In writing On the Moor: Science, History and Nature on a Country Walk, I set out to show how a routine walk in the countryside is enhanced by an appreciation of science, history, the history of science, and natural history. My aim is to show that there are interesting stories and scientific principles to be found behind pretty much anything we might encounter on such a walk, and that people who appreciate the countryside for purely aesthetic or athletic reasons are missing out on half the fun.
The unifying theme of On the Moor is the walks I've been taking for the last twenty years on a Pennine moor, high above Hebden Bridge in West Yorkshire. There's nothing particularly special about the moor in question, but that's the whole point of the book: finding interest in the ordinary, on your own local patch.
Each chapter describes different walks taken on the Moor at different times of year. I then take the opportunity afforded by something I see or am thinking about on my walk to examine such diverse topics as:
- Charles Darwin’s strange experiments on plants;
- the seventeenth-century sceptic Sir Thomas Browne, and the theft of his skull;
- the evolution of the Celtic languages;
- how magnificent creatures such as peregrine falcons and human beings demonstrate kludgy compromise, rather than ‘intelligent design’;
- the reason for the wheatear’s strange migration route;
- a brief history of triangulation and the mapping of Great Britain;
- how Ted Hughes and Sylvia Plath fell out over a grouse;
- the link between grouse disease and Scott of the Antarctic;
- the problem of defining a species;
- agreeing standards for identifying species using DNA;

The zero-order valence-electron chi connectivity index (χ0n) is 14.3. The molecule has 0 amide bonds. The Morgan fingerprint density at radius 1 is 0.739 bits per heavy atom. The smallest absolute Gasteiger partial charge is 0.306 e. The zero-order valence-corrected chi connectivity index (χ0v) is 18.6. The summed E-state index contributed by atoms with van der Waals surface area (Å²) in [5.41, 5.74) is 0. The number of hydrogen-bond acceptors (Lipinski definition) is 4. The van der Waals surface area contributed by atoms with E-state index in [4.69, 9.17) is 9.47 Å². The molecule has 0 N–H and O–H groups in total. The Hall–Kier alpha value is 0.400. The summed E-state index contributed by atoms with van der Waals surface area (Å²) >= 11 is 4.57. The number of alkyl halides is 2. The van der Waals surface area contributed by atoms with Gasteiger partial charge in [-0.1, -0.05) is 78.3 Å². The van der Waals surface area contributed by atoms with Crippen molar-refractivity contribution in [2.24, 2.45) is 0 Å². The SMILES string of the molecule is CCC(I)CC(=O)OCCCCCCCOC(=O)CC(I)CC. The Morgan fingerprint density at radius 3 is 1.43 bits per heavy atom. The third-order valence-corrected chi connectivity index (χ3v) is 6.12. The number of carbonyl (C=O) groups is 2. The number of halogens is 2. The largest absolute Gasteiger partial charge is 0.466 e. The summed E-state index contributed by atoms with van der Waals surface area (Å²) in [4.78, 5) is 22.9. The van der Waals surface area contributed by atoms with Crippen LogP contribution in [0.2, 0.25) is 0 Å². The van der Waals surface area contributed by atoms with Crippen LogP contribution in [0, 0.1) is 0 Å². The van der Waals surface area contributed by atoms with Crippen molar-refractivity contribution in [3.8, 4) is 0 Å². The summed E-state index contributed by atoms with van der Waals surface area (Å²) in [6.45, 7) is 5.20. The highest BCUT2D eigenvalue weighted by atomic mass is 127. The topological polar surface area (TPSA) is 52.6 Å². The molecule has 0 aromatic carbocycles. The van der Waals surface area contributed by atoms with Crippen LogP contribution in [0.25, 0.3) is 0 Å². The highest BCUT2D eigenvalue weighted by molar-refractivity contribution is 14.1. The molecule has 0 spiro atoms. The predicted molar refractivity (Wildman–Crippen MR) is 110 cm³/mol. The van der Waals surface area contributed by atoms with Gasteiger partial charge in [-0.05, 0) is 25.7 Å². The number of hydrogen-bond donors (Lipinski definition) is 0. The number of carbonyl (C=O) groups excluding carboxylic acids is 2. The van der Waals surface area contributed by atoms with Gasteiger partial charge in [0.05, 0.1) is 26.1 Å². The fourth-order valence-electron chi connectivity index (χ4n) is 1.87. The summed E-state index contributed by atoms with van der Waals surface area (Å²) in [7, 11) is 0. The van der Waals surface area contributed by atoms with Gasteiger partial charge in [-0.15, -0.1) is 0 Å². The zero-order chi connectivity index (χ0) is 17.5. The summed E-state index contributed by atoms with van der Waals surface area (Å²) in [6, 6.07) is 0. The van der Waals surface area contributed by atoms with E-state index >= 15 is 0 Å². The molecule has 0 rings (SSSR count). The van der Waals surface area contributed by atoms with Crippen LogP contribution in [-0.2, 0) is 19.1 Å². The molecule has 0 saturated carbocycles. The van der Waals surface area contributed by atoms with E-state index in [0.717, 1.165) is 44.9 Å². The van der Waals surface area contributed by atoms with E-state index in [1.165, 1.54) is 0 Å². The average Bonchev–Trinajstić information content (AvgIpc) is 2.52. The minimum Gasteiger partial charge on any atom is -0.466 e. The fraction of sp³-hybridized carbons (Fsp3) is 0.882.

- entropy and the Laws of Thermodynamics;
- the invention of the vacuum flask;
- the science of a fire;
- the Brontës;
- the strange courtship display of the snipe;
- how Manchester (and Planet Earth) got its water;
- Darwin’s mysterious ailments, and the water-cure;
- how a comparison of skeletons demonstrates common ancestry;
- how rooks get their bald faces;
- the discovery of the Greenhouse Effect, and the accidental death of its discoverer at the hands of his wife;
- why the sky is blue and sunsets are red;
- the songs of skylarks;
- the effect of aircraft vapour trails on local temperatures;
- the invention of the weather forecast.
On the Moor spans a number of popular non-fiction genres, showing how nature, science and history interrelate, even at a local level. It mixes grand ideas with quirky trivia, celebrating mankind's (and nature's) imperfections as well as our triumphs. It also maintains an enthusiastic, sceptical tone, encouraging the reader to embrace reality and celebrate the world for what it really is, warts and all, rather than buying into romantic ideas that aren't true.
On the Moor is also a celebration of an area that I've grown to know and love. In recent years, we've seen the publication of many wonderful books about British landscapes, but few of them celebrate the North of England, and fewer still the overlooked hilly gap between the Peak District and the Yorkshire Dales. I want to help put my Pennine patch on the literary map.